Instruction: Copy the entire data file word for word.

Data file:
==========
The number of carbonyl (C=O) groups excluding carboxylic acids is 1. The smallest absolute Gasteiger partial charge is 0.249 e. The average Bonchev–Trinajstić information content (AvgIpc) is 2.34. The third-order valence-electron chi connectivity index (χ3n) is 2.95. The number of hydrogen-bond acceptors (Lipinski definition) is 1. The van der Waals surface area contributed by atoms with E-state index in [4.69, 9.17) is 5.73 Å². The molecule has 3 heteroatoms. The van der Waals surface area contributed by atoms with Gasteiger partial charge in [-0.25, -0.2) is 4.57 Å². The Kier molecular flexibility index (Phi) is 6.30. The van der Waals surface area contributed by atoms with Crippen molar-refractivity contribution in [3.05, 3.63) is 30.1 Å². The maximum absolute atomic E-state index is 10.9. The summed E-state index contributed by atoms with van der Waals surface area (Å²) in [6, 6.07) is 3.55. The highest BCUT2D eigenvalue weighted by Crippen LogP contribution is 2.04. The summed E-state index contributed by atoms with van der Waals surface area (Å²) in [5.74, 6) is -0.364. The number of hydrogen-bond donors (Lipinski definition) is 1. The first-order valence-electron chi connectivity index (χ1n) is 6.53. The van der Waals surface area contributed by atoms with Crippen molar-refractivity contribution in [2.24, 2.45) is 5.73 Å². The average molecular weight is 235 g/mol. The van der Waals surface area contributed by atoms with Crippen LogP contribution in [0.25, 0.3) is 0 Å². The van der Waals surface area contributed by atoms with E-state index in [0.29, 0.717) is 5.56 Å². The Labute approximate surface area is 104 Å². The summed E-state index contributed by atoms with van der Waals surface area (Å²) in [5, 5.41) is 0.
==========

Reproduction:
The number of carbonyl (C=O) groups excluding carboxylic acids is 1. The smallest absolute Gasteiger partial charge is 0.249 e. The average Bonchev–Trinajstić information content (AvgIpc) is 2.34. The third-order valence-electron chi connectivity index (χ3n) is 2.95. The number of hydrogen-bond acceptors (Lipinski definition) is 1. The van der Waals surface area contributed by atoms with E-state index in [4.69, 9.17) is 5.73 Å². The molecule has 3 heteroatoms. The van der Waals surface area contributed by atoms with Gasteiger partial charge in [-0.25, -0.2) is 4.57 Å². The Kier molecular flexibility index (Phi) is 6.30. The van der Waals surface area contributed by atoms with Crippen molar-refractivity contribution in [3.05, 3.63) is 30.1 Å². The maximum absolute atomic E-state index is 10.9. The summed E-state index contributed by atoms with van der Waals surface area (Å²) in [6, 6.07) is 3.55. The highest BCUT2D eigenvalue weighted by Crippen LogP contribution is 2.04. The summed E-state index contributed by atoms with van der Waals surface area (Å²) in [5.74, 6) is -0.364. The number of hydrogen-bond donors (Lipinski definition) is 1. The first-order valence-electron chi connectivity index (χ1n) is 6.53. The van der Waals surface area contributed by atoms with Crippen molar-refractivity contribution in [2.24, 2.45) is 5.73 Å². The average molecular weight is 235 g/mol. The van der Waals surface area contributed by atoms with Crippen LogP contribution in [0.25, 0.3) is 0 Å². The van der Waals surface area contributed by atoms with E-state index in [0.29, 0.717) is 5.56 Å². The Labute approximate surface area is 104 Å². The summed E-state index contributed by atoms with van der Waals surface area (Å²) in [5, 5.41) is 0.